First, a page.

Why Don’t All DAF Solids Float?

The primary pollutants that Dissolved Air Flotation (DAFs) remove from wastewater include Total Suspended Solids (TSS), Fats. Oils, and Greases (FOG) and Insoluble Biochemical Oxygen Demand (BOD).  Insoluble BOD are organic suspended solids that can separate and float to the DAF surface to removal from the system.  

The success to dissolved air flotation is attaching the air bubbles to the chemically separated floc particles.  Quite often you will read papers or articles that refer to the meaning of “DAF” as “Doesn’t Always Float.”

Dense suspended solids will settle and not float.  For example, sand is dense and would settle to the bottom of the flotation cell.  Some wastewater chemical treatment programs incorporate bentonite clay to help absorb oils and greases.  Not all bentonite clays can be used for wastewater treatment.  Like sand, some of the bentonite clay particulates are dense and will settle to the bottom of the DAF.  

Many industrial wastewaters are emulsions.  These can be the result of a cleaning process where chemicals such as surfactants are used.  Surfactants add negative charges to the soil particles.  These charged particles repel each other so that they cannot reattach to the surfaces that were just cleaned.  Emulsions can also be the result of mechanical action, breaking the particulates into minute microparticles that will not easily form larger particles or separate in a Dissolved Air Flotation System.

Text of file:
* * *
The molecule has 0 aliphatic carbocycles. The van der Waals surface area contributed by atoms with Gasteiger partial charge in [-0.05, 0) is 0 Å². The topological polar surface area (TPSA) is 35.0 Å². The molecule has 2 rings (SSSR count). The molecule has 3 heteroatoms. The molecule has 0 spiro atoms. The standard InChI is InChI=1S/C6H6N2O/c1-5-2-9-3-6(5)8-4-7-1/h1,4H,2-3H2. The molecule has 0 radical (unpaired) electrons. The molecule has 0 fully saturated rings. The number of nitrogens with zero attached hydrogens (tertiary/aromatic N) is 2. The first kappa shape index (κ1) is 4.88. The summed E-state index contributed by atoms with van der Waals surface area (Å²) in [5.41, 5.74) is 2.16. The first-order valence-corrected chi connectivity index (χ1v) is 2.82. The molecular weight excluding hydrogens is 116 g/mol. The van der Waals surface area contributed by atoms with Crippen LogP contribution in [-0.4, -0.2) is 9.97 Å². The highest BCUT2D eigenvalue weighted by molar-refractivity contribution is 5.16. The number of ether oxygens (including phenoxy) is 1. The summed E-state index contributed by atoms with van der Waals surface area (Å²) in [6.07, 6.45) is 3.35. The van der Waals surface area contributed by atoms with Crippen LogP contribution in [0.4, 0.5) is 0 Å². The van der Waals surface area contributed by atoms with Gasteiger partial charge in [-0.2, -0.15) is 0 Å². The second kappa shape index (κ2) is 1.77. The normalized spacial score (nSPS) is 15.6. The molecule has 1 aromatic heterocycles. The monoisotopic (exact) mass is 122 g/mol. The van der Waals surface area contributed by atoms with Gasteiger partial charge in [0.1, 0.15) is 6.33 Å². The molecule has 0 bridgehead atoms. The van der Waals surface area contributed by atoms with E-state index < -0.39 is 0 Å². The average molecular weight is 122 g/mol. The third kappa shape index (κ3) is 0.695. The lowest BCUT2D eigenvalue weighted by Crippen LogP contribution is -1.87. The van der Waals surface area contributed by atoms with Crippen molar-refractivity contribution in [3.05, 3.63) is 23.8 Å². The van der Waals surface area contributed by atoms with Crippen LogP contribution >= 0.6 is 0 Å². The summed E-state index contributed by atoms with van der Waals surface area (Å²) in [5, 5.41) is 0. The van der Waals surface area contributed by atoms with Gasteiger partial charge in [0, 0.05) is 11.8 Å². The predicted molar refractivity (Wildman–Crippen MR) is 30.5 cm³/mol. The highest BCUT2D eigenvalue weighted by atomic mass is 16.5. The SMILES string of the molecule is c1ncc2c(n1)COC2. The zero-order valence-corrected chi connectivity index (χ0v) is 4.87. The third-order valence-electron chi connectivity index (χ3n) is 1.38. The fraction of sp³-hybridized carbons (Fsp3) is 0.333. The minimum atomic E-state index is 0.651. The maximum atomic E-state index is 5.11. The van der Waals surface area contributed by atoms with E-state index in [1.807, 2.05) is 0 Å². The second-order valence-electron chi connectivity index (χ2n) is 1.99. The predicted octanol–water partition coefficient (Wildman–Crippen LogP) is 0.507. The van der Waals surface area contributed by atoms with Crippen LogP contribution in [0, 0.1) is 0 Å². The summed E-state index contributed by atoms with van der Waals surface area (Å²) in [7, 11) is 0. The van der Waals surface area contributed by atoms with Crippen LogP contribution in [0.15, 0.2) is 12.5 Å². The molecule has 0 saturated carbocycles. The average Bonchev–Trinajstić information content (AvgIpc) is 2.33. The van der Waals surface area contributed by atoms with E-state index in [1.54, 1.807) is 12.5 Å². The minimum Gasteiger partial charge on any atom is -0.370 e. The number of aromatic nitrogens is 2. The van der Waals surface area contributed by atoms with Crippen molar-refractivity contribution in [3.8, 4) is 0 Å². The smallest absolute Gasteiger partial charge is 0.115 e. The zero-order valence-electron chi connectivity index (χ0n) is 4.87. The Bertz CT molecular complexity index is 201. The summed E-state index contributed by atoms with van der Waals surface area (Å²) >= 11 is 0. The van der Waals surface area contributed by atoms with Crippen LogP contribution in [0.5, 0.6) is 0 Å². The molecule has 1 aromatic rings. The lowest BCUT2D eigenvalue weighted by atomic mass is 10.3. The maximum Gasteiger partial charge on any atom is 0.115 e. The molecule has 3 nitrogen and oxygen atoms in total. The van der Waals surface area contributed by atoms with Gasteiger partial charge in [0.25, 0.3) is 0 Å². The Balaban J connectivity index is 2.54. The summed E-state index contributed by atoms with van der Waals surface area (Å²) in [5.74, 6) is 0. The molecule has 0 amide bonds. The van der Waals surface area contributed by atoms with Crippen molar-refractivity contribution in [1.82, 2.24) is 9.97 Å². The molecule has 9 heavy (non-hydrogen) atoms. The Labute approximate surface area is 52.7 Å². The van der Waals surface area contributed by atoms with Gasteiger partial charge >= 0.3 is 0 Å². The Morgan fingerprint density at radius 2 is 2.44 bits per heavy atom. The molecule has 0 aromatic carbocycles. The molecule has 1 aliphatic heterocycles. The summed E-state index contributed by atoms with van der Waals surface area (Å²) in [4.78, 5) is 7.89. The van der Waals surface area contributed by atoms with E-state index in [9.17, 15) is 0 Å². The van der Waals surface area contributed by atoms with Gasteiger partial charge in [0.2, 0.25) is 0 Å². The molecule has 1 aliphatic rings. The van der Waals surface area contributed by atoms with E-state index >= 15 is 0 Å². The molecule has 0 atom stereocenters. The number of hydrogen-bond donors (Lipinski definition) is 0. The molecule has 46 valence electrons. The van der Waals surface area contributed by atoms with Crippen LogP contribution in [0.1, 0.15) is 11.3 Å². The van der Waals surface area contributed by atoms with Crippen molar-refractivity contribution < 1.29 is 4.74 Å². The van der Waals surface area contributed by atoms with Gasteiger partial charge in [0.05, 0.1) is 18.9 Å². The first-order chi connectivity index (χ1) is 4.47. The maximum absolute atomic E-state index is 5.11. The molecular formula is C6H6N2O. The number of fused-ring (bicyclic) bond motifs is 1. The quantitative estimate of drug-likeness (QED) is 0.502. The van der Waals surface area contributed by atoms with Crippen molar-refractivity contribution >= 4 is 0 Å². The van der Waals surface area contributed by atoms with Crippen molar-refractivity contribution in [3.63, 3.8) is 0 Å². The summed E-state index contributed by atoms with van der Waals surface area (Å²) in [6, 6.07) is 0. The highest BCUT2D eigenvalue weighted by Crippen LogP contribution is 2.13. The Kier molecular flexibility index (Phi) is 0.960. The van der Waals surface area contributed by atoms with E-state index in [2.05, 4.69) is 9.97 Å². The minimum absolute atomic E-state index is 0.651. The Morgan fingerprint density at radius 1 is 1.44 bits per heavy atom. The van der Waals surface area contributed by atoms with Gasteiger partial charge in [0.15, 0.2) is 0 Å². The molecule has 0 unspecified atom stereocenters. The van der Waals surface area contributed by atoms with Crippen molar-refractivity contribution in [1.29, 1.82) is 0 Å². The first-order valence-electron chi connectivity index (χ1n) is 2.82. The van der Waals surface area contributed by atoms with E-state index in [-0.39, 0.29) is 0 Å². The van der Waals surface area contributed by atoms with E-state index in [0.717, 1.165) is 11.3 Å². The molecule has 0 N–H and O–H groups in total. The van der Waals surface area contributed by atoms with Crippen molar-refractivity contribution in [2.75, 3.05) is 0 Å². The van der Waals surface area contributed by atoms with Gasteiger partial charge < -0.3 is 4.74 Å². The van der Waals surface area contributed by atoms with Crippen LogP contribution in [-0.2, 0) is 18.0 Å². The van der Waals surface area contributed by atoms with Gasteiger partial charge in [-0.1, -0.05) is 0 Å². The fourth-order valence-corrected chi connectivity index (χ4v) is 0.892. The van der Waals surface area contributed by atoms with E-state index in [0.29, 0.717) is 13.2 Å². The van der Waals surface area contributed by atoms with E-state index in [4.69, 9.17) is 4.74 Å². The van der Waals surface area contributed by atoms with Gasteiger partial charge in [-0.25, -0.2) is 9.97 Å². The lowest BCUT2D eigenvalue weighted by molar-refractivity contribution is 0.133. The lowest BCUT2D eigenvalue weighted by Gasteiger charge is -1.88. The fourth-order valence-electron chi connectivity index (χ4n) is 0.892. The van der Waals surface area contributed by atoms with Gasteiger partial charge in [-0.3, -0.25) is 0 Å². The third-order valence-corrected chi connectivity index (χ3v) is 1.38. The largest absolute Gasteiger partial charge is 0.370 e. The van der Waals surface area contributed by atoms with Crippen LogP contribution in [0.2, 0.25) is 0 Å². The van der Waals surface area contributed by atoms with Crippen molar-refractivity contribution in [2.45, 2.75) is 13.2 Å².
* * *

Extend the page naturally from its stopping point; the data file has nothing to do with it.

Quite frequently, wastewater treatment chemicals such as coagulants and flocculants are used to neutralize the like charges on the soil particles so that they can collide to form larger microfloc particles.  Flocculants are long-chain high molecular weight chemicals that attach to the microfloc particles to form larger macrofloc particles.  Air bubbles attach themselves to these particles and float to the surface forming a sludge blanket.  

If the wastewater treatment chemicals are not properly applied, they can cause carryover or noncompliance of the effluent.  The treated effluent is recycled back through the aeration system where the microbubbles are added.  If there are excessive solids carryover in the effluent not all of the microbubbles will be able to attach to the floc particles and will flow out to the sewer potentially causing noncompliance with effluent discharge limitations.    

Additionally, if the wastewater treatment chemical dosages cannot break the negative charges then the pollutants such as fats, oils, and greases will reject the air bubbles producing a very cloudy, poor effluent quality.  This will also lead to noncompliance.  

Poor effluent quality